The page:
Downed Cow: The True Story of an Anonymous Animal Born Into the Meat Industry

The truck carrying this cow was unloaded at Walton Stockyards in Kentucky one September morning. After the other animals were removed from the truck, she was left behind, unable to move. The stockyard workers used the customary electric prods in her ear to try to get her out of the truck, then beat and kicked her, but she still didn’t move. They tied a rope around her neck, tied the other end to a post in the ground and drove the truck away. The cow fell to the ground, landing with both hind legs and her pelvis broken.

For the first three hours, she lay in the hot sun crying out. Periodically, when she urinated or defecated, she used her front legs to drag herself to a clean spot. She also tried to crawl to a shaded area but couldn’t. Altogether, she managed to crawl a painful 13 to 14 yards. The stockyard employees wouldn’t give her any water – the only water she received was given to her by Jessie Pierce, a local animal rights activist, who had been contacted by a woman who witnessed the incident. Jessie arrived at noon. After receiving no cooperation from stockyard workers, she called the Kenton County police. A police officer arrived but was instructed by his superiors to do nothing. He left at 1 p.m.

The stockyard operator informed Jessie that he had permission from the insurance company to kill the cow but wouldn’t do it until Jessie left. Although doubtful that he would keep his word, Jessie left at 3 p.m. She returned at 4:30 p.m. and found the stockyard deserted. Three dogs were attacking the cow, who was still alive. Jessie contacted the state police. Four officers arrived at 5:30 p.m.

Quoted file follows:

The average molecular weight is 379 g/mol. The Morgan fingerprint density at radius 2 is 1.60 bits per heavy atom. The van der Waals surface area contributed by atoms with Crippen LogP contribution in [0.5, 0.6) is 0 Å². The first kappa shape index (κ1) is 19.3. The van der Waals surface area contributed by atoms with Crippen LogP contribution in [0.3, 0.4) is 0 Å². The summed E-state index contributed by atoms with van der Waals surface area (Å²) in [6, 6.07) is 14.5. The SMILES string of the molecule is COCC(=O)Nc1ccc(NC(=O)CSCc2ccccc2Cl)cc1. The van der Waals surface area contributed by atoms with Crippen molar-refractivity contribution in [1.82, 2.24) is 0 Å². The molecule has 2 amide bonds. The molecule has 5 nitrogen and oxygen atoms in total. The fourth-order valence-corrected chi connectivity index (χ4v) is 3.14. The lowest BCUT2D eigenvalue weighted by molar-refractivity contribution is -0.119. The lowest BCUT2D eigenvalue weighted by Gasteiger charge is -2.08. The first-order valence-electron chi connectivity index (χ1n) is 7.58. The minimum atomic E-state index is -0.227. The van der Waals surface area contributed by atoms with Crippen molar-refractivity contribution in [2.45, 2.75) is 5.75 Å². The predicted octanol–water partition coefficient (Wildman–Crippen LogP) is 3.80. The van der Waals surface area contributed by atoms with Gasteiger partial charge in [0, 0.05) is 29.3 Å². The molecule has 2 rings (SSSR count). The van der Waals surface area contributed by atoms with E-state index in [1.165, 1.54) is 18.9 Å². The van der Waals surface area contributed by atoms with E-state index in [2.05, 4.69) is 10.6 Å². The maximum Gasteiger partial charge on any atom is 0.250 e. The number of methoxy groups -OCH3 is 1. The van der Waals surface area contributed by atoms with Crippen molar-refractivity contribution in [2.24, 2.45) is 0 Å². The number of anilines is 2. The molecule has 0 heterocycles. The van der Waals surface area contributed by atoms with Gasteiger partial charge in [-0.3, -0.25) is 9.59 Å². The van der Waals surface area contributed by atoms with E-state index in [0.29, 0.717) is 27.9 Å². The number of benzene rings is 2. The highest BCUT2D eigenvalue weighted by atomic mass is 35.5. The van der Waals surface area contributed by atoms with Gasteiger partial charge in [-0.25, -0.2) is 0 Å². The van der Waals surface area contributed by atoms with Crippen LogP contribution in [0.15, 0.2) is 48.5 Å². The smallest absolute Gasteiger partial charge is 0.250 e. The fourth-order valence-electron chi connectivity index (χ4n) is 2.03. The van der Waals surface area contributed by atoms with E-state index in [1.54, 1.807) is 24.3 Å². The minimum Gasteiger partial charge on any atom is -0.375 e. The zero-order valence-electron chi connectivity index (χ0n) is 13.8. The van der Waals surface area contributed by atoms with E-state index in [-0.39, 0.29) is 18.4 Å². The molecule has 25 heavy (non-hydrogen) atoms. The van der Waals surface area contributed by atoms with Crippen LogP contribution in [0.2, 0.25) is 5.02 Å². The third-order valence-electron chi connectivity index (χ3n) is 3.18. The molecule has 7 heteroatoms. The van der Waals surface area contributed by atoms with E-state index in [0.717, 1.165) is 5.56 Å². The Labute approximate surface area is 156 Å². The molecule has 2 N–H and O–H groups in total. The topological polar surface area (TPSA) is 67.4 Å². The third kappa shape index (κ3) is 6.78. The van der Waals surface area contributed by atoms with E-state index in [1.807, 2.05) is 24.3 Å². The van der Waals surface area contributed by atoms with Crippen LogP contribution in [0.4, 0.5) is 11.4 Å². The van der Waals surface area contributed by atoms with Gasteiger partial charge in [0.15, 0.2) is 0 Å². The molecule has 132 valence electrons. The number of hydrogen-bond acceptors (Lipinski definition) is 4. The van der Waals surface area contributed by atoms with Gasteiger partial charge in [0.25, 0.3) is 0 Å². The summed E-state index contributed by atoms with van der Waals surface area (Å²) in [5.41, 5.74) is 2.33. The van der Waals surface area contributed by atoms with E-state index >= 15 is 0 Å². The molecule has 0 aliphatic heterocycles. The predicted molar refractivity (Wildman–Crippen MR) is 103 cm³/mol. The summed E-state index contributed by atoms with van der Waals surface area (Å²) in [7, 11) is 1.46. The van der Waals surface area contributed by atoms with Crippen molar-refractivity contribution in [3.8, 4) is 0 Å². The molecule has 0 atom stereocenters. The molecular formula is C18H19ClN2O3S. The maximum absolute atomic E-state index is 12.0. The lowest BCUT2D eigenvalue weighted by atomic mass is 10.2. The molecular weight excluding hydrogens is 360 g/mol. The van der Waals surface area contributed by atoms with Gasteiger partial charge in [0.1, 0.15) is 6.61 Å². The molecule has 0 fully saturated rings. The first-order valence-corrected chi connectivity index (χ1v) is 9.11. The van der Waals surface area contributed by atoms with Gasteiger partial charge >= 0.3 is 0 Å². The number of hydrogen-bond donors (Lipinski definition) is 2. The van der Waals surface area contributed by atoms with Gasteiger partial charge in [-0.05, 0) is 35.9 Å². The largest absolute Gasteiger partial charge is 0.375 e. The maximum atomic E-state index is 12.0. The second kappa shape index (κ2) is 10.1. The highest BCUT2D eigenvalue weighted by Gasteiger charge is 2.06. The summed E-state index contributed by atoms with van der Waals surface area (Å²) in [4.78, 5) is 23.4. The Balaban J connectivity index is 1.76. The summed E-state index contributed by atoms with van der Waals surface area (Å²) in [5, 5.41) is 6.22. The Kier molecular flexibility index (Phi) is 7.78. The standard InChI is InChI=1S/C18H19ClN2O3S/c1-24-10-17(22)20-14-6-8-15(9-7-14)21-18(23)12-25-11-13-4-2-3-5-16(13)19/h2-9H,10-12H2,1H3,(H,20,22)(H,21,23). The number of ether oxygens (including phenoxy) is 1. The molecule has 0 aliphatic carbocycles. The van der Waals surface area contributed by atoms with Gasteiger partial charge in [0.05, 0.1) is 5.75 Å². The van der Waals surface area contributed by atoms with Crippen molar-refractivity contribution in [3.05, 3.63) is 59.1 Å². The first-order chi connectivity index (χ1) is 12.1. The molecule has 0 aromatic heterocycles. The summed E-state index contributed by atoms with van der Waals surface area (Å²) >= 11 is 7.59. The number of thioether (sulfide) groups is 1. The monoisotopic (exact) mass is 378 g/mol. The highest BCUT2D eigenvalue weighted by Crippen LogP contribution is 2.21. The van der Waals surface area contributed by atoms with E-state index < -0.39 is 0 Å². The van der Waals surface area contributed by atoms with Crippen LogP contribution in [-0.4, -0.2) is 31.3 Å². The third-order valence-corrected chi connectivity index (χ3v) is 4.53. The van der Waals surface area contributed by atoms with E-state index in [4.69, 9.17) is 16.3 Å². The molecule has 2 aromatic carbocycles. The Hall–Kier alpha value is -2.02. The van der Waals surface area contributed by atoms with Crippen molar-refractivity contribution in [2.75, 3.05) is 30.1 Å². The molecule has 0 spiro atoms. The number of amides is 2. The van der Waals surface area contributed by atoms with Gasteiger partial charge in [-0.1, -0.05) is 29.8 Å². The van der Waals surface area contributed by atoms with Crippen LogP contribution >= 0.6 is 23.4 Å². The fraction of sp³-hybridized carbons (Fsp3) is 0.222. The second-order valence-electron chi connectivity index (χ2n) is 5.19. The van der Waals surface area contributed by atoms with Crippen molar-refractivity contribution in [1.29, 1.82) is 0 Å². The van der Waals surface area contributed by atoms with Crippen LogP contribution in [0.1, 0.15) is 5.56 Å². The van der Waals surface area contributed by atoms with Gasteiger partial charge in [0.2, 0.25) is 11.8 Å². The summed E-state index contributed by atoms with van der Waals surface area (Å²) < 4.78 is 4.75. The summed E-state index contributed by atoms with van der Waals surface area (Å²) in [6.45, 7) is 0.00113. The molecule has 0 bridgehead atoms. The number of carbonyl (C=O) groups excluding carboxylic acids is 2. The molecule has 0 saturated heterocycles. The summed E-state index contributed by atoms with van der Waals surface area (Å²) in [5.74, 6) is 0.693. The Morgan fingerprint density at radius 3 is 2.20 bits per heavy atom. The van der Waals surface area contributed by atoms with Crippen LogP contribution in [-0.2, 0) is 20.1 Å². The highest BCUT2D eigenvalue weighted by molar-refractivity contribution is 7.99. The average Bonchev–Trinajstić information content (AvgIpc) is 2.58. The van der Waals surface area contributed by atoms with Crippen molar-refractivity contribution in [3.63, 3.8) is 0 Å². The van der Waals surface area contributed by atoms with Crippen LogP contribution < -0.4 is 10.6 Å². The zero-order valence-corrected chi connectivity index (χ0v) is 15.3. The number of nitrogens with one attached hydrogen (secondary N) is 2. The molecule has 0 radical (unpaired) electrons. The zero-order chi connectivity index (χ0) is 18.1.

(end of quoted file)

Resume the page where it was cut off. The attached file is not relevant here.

State Trooper Jan Wuchner wanted to shoot the cow but was told that a veterinarian should kill her. The two veterinarians at the facility would not euthanize her, claiming that in order to preserve the value of the meat, she could not be destroyed. The butcher eventually arrived at 7:30 p.m. and shot the cow. Her body was purchased for $307.50.

When the stockyard operator was questioned by a reporter from The Kentucky Post, he laughed throughout the interview and stated, “We didn’t do a damned thing to it.” He referred to the attention given the cow by humane workers and police as “bullcrap.”

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This is not an isolated case. It is so common that animals in this condition are known in the meat industry as “downers.” The only way to ensure that animals don’t suffer for our food is to adopt a healthy, humane vegan diet.